Record-threatening heat in Medford’s forecast
Triple digit temperatures are in Southern Oregon’s forecast for later this week that could match or surpass earlier records.
The National Weather Service issued a new Excessive Heat Watch for the Medford area that could bring “record-threatening” temperatures by the middle of the week as part of a heat wave that could last well into next weekend, according to meteorologist Tom Wright.
A high pressure system is bringing a new round of hot temperatures. Temperatures are expected to gradually rise, reaching about 102 degrees Fahrenheit on Tuesday, and will keep rising as the week goes on.
“Wednesday through Saturday, we’re looking at 105 to 110,” Wright said. “We’re going to be threatening records, again.”
“Records in August are no fun to break,” Wright added.
Wednesday and Thursday are expected to be the hottest days. The current record for Aug. 11 is 109 degrees and according to Wright, “We’re going to be right there.”
The other reason for the heat advisory, which goes into effect Wednesday morning and lasts through the evening of Saturday, Aug. 14, is because overnight temperatures will stay warm with lows later this week forecast for the the upper 60s to mid 70s.
"Extremely hot days, warm overnight lows and the extended nature of this heat wave make it especially difficult to get any relief from the heat,“ the weather advisory states.
Although the excessive heat is hardly good news for a fire season marked by drought and earlier heat waves, Wright described the lack of winds in the forecast is “one silver lining.”
“Thankfully we’re not getting a lot of winds to fan these flames at the same time we’re baking them,” Wright said.
Five to 10 mph winds from the northwest are expected to blow southwest in “typical” short gusts throughout the week, according to Wright.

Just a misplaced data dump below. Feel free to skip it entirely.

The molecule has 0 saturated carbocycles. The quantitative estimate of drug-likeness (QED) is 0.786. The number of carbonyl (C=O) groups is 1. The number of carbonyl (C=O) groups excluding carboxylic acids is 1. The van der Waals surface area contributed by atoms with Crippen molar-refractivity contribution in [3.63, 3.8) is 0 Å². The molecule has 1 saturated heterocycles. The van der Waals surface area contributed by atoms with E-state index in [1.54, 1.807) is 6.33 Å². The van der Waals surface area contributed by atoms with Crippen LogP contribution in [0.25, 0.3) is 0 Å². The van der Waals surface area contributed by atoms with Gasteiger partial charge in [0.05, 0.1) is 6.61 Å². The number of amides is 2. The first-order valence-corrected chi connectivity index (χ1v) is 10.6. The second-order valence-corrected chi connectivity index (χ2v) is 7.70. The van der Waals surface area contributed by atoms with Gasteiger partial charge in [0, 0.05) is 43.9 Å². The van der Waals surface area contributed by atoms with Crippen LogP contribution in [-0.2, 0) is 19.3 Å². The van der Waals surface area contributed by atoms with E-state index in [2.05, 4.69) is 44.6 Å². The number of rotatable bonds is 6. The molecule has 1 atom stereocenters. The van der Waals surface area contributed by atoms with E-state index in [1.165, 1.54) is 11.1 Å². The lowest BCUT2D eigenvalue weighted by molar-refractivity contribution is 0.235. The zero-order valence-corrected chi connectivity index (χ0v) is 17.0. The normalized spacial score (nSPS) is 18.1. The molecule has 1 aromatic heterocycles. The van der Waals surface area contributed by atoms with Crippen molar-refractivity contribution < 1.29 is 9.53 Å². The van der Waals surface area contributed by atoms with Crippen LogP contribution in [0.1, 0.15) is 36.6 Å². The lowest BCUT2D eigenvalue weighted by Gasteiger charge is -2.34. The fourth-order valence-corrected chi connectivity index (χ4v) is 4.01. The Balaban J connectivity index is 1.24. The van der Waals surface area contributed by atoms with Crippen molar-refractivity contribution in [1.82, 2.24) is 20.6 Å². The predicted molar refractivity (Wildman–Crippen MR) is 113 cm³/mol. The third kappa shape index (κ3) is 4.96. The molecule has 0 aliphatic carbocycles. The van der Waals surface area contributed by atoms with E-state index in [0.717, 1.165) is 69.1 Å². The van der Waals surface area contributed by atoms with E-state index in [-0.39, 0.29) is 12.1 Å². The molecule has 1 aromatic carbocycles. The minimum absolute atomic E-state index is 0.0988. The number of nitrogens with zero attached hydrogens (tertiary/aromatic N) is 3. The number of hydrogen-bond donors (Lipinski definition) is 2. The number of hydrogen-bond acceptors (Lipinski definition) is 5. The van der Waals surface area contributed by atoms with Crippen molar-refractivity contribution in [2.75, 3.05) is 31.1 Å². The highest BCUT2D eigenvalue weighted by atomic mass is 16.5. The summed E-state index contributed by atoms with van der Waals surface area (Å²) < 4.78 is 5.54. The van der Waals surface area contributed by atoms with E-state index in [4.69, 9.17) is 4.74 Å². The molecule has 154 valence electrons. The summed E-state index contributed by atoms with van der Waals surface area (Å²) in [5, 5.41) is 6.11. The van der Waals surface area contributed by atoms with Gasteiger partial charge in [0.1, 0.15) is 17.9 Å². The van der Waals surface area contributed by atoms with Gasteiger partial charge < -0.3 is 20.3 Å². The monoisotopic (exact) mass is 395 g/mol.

The Medford area saw air quality that reached “unhealthy” levels for hours at a time Saturday, but as of 3 p.m. air quality had improved one level to “unhealthy for sensitive groups,” according to officials with the U.S. Interagency Wildland Fire Air Quality Response Program. They predict that the weather change will bring more smoke to Southern Oregon South Oregon Cascades region.
Contributing to the smoke is the Rough Patch Fire complex of fires burning in Douglas County, which grew by 387 acres Friday, reaching a combined 1,916 acres. The complex is 3% contained, and is marked by uphill runs, torching and spotting as crews work through challenges that include steep terrain and dry fuels.
The Rogue River-Siskiyou National Forest reported Friday evening that another four fires were declared “out,” and reported Saturday evening that a fifth wildfire had been extinguished. That brings the number of fires extinguished since last weekend’s lightning storm to 18. The storms sparked 46 fires in the region.
Resources including three 20-person crews, two 10-person suppression modules, 24 engines, two water tenders and a dozer are still mopping up some of the fires that are contained or controlled such as the 10-acre Maple Dell fire in the Siskiyou Mountains Ranger District and the Bear Camp fire burning 4.5 acres in the Wild Rivers Ranger District.